If you want to take in unmade roads (or what passes for roads in much of the UK, where we were testing), that ride plushness continues to impress. On southwest England’s Salisbury Plain, some of our local roads alternate between potholed tarmac, hardpacked gravel and dirt, and we traversed them without lowering tyre pressure or making any speed concessions.

No clearance issues here:
No clearance issues here:

No clearance issues here

The slick tyres will slip in wet mud, but are fine on almost everything else. And when things start to pogo, that broad bar helps calm them down.

An all-road machine that performs on the actual road

This isn’t a bike for the club run, and although it’s capable of holding its own on the blacktop – we cheerily breezed by several roadies out training – maintaining a constantly high average pace on the asphalt is unsurprisingly harder work than on more specific machinery. Mix up the surfaces though and the Grade doesn’t need to back off.

Yes there are other bikes capable of dealing with both road and rough stuff. But they often lean more towards true off road capability, whereas the Grade is stronger on the road.

The bike’s gearing setup confirms this. With 52/36 chain rings and an 11-32 cassette, there are all the gears you need for rapid road progress, but a super low 36x32 for long climb slogging.

Provided out-and-out speed isn't your only motivation, the grade remains an ideal all-round, all-road machine
Provided out-and-out speed isn't your only motivation, the grade remains an ideal all-round, all-road machine

Provided out-and-out speed isn't your only motivation, the Grade remains an excellent all-round, all-road machine

This is a good thing, as although the Grade performs well on short drags and power climbs, hustling over them at a decent lick, the effects of gravity and rotational mass make long climbs a sit-and-spin affair. So don’t plan to take one on an Alpine assault, unless you’re happy to spend more time looking at the scenery.

The complete bike weight is very good considering its robustness, but the beefier wheels and tyres consume more power in the hills, although making them tubeless would help.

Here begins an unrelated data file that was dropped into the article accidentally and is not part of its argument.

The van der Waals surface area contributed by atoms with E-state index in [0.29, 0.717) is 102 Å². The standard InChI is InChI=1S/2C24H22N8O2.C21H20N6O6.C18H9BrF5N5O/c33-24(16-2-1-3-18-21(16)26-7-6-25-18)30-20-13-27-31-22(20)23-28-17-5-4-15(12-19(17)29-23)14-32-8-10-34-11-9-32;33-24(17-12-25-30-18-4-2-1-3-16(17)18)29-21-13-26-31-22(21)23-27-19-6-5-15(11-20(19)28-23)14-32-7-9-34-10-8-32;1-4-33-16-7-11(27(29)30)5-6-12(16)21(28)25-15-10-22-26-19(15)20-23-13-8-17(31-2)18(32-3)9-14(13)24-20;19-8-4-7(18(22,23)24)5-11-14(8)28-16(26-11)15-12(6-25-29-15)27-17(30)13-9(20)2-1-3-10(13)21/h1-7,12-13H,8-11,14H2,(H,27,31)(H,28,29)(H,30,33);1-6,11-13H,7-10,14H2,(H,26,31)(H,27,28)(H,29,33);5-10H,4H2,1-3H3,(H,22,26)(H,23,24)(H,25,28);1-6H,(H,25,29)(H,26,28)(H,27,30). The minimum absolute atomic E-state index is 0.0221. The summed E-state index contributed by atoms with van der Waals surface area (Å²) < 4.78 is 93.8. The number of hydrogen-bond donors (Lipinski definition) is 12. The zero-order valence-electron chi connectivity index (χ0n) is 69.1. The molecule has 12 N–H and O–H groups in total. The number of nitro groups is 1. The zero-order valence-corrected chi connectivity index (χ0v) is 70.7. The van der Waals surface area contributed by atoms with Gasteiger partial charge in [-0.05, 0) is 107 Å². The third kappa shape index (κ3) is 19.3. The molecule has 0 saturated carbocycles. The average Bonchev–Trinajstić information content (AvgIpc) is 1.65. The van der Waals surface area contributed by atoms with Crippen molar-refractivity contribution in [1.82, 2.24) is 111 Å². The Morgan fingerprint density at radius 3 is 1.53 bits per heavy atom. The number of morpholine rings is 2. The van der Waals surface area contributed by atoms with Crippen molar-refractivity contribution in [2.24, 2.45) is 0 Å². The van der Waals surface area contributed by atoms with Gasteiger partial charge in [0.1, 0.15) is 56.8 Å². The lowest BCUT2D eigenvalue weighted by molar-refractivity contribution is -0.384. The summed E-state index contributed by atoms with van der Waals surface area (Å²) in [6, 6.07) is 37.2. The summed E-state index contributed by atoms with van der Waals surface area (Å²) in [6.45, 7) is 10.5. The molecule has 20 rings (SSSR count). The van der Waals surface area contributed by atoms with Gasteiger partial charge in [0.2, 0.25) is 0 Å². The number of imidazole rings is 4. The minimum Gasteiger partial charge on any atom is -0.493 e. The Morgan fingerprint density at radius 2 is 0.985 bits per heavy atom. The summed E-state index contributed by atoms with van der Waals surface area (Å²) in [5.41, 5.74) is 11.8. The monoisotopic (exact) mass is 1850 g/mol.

It’s not the ideal bike for everyone, but what is? If you want to link up tarmac with fire roads, canal paths, byways or just urban shortcuts, there’s a lot of fun to be had.

It could be the perfect all-rounder for the rider who isn’t speed-obsessed, or a great N+1 bike for those wanting to mix it up and explore without leaving the road altogether. Basically, if you can, try one.

This article was originally published in Cycling Plus magazine, available on Apple Newsstand and Zinio.

Robin Wilmott

Tech Writer, Tech Hub, UK, Procycling Magazine
Robin began road cycling in 1988, and with mountain bikes in their infancy, mixed experimental off-road adventures with club time trials and road races. Cyclocross soon became a winter staple, and has remained his favourite form of competition. Robin has always loved the technical aspect of building and maintaining bikes, and several years working in a good bike shop only amplified that. Ten years as a Forensic Photographer followed, honing his eye for detail in pictures and words. He has shot at the biggest pro events since the '90s, and now he's here, drawing on all those experiences to figure out what makes a bike or component tick.
  • Age: 45
  • Height: 178cm / 5'10"
  • Weight: 75kg / 165lb
  • Discipline: Road, cyclocross, time trials
  • Beer of Choice: Sierra Nevada Pale Ale